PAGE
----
Herman, not wanting to look foolish in front of everyone said, “I will beat your stupid insig ficant buh, buh, bees.”

Honey didn’t bother to correct Herman because she knew it wouldn’t help her cause so she replied, “Yes Herman, if you can get past the bees and bring back better nectar than I can, you will win. But if I win. You must leave.”

“No woman can beat Herman,” the Neanderthal shouted back.

What Honey knew about Herman is that he wasn’t going to leave anything to chance.  Herman couldn’t track down the bees on his own after two days.  Honey, knowing this, let anyone she could find know she and her clan had a meeting tonight to find the bees.   She made cave paintings on the walls to show her plan to all of her followers.  But she left out one crucial step.  She didn’t paint the symbol for smoke.  Knowing all the while that Herman’s spies would come in after and see the painting she wanted to trap them into trying to take on the bees head on.

It was a marvelous trick that she pulled on Herman.  He was stung so badly and so often that he was never heard from again.  Some say the gods gave him an Achilles heel with bees because he was too strong and too powerful and he needed to be brought down because of his hubris.  Others know that it was really Honey and her ingenious plan with the bees to get back and Herman and draw others to her tribe.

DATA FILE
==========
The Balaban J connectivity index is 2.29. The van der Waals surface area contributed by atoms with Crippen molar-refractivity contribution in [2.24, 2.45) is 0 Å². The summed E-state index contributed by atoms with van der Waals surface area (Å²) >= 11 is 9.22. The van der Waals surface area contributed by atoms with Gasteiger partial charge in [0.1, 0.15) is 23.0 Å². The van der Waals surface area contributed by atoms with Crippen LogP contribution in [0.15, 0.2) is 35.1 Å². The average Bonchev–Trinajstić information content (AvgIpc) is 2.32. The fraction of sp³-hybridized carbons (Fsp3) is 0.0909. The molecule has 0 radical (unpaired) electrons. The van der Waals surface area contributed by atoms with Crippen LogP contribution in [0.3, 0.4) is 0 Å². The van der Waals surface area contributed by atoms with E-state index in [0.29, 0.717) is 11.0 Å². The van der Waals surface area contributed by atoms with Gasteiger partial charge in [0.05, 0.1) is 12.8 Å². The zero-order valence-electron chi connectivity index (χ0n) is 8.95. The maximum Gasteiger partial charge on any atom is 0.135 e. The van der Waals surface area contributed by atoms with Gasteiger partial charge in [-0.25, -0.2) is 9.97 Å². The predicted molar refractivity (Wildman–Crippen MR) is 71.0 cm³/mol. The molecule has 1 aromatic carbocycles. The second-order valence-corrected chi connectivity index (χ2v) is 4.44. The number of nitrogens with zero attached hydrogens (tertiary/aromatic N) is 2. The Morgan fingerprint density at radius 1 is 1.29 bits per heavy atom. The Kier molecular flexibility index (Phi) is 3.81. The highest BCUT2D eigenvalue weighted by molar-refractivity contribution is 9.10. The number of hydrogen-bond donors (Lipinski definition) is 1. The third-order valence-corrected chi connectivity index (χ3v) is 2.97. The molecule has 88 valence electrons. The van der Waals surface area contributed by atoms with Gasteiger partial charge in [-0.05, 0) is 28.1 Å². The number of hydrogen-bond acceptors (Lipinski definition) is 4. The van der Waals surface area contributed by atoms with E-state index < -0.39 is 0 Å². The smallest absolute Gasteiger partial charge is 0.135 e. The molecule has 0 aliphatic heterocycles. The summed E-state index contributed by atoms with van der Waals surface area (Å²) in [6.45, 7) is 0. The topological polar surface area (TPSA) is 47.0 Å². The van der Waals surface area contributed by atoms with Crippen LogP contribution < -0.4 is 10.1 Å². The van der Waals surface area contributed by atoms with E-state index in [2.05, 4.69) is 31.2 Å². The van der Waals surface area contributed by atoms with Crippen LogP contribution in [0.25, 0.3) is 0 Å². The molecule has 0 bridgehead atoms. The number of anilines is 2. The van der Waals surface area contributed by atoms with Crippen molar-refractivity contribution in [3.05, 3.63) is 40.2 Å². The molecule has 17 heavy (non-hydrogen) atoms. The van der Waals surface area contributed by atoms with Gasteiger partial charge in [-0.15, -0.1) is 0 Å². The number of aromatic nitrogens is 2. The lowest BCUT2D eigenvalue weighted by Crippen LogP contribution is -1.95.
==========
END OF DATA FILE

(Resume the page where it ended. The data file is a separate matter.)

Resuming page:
So when Honey showed up at the end of the third day no one could find Herman.  Everyone bowed to Honey as if she were some sort of god for bringing the nectar to the clans.  Afterward, they declared that the nectar honey in honor of her.  She laughed because she knew that she had just outwitted Herman the dolt.  But she didn’t have the heart to have them change the name of the nectar.  And so they called it honey, which they continue to do so to this day.

Obviously, the use of honey spread throughout the known world.  The Bible referred to Israel as the land of milk and honey.  John the Baptist ate locust and wild honey.  Hannibal gave his army honey to keep them alive across the Alps.  The Romans used honey in battle to help heal wounds.  And kings and queens have used them as aids to ferment wines with.  With all of these amazing uses and food combinations, It seems clear to me that honey is the most amazing natural sugar in the world.


My Favorite Honey Recipe